The Photographers' Gallery
|Public transit access||Oxford Circus|
Founder and director Sue Davies established the original home of the Photographers' Gallery in a converted Lyon's Tea Bar at No. 8 Great Newport Street in London's Covent Garden. Initially free to the public, the gallery offered a dedicated space for photography and photographers – the first of its kind in the UK.
The inaugural exhibition on 14 January 1971 was The Concerned Photographer, an exhibition first shown in New York and curated by photojournalist Cornell Capa.
In 1980 the Gallery acquired a neighbouring space at No. 5 Great Newport Street, extending its exhibition spaces and providing room for a bookshop and café. It was also able to accommodate an area for print sales, which focused on promoting and selling the work of British and international photographers with proceeds going towards supporting the public programme.
Over the next four decades, the Gallery delivered a programme of exhibitions, talks and educational activities aimed to stimulate engagement with and learning through photography as well as explore its role. The gallery has introduced international photographers Juergen Teller, Robert Capa, Sebastião Salgado, Andreas Gursky, Shirana Shahbazi and Taryn Simon to British audiences, while championing the work of UK based photographers including Martin Parr, Zineb Sedira, Melanie Manchot, Nick Knight, Corinne Day and Nick Waplington.
In May 2012 after a major capital campaign and redevelopment plan, The Photographers’ Gallery opened its doors to its new and current home in a former textiles warehouse in Ramillies Street, Soho, London.
Designed by Irish architects O'Donnell and Tuomey, this building in the West End, offers three exhibition spaces, a print sales gallery, an education and learning studio, digital media screen, and enhanced areas for the bookshop and café.
Deutsche Börse Photography Foundation PrizeEdit
The Deutsche Börse Photography Foundation Prize annually rewards a photographer who has made the most significant contribution to the photographic medium in Europe during the past year. The prize was set up in 1996 by The Photographers' Gallery. Between 1997 and 2004, the prize was known as the Citigroup Photography Prize. Deutsche Börse has sponsored the competition since 2005, with a £30,000 prize. It has been described as "the biggest of its kind in photography in Europe" and "the most prestigious". Past winners of the £30,000 award include Andreas Gursky (1998), Juergen Teller (2003) Luc Delahaye (2005), Robert Adams (2006), Walid Raad (2007), Sophie Ristelhueber (2010), artists’ duo Adam Broomberg & Oliver Chanarin (2013), Richard Mosse (2014). The 2017 winner was Dana Lixenberg.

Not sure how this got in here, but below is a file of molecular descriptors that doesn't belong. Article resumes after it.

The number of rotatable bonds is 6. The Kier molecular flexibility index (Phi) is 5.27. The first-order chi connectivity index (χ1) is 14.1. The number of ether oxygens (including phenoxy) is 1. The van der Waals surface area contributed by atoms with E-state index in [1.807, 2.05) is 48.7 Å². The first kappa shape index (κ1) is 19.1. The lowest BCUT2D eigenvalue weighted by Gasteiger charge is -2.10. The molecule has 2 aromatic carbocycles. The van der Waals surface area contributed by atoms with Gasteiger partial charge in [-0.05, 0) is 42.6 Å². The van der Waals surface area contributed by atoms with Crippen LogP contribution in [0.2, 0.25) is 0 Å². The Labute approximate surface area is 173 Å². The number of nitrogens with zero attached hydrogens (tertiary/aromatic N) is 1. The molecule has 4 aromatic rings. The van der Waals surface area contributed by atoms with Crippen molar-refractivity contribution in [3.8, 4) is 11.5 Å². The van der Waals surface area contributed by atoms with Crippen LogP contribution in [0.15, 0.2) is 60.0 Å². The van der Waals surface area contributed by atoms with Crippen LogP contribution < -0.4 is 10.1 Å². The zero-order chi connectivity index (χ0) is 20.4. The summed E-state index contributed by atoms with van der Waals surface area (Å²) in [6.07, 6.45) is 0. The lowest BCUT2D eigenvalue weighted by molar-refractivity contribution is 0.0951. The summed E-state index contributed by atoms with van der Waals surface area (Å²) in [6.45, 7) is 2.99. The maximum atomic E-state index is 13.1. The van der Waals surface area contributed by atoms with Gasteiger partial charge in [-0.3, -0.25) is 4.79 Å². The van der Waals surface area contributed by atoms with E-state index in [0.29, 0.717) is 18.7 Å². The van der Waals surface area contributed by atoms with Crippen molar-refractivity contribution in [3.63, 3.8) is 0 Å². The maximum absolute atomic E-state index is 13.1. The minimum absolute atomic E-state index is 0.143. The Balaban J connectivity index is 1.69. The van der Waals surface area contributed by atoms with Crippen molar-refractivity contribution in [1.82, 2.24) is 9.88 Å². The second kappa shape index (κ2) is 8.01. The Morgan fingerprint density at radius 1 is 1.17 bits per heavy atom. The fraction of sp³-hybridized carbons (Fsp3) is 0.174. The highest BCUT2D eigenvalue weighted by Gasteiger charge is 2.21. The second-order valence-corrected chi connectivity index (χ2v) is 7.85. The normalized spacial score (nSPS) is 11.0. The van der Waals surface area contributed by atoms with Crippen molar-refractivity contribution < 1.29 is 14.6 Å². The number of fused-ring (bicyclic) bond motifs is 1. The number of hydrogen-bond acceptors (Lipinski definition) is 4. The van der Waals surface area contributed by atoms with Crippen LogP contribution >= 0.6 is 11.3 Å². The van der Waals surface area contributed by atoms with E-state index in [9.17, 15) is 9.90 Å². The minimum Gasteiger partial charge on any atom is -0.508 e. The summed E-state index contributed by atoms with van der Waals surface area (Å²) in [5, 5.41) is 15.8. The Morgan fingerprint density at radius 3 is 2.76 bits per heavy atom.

Bar-Tur Photobook AwardEdit
The Bar-Tur Photobook Award was created in 2014 in memory of British artist, Lesley-Ann Bar Tur. It supports (previously unpublished) photographers and artists in realising a photobook project through provision of a £20,000 production fee and partnership with an independent publisher. The inaugural award went to Angus Fraser who published Santa Muerte with Trolley Books in 2014. In 2015, Jack Latham won for Sugar Paper Theories, which was published by Here Press.
The Photographers' Gallery publishes books for some of its exhibitions.
Loose Associations is a quarterly publication from The Photographers’ Gallery which commissions and publishes essays, images and artist projects related to but not defined by its programme.
- In London, Photography is Still not Art, The New York Times, 1973
- Deutsche Börse Photography Prize, The Daily Telegraph, 2008
- "The Photographers' Gallery Re-Opens". Londonist. 2012-05-19. Retrieved 2017-09-11.
- "About The Photography Prize". The Photographers' Gallery. Archived from the original on 8 December 2015. Retrieved 17 March 2013.
- Beyfus, Drusilla (22 January 2009). "Deutsche Börse Photography Prize: Paul Graham". The Daily Telegraph. Retrieved 16 March 2013.
- "UWE Bristol: News". info.uwe.ac.uk. Retrieved 2017-09-11.
- "Jack Latham wins the second edition of the Bar-Tur Photobook Award – British Journal of Photography". www.bjp-online.com. Retrieved 2017-09-11.
- "Gallery Publications" The Photographers’ Gallery. Accessed 20 September 2016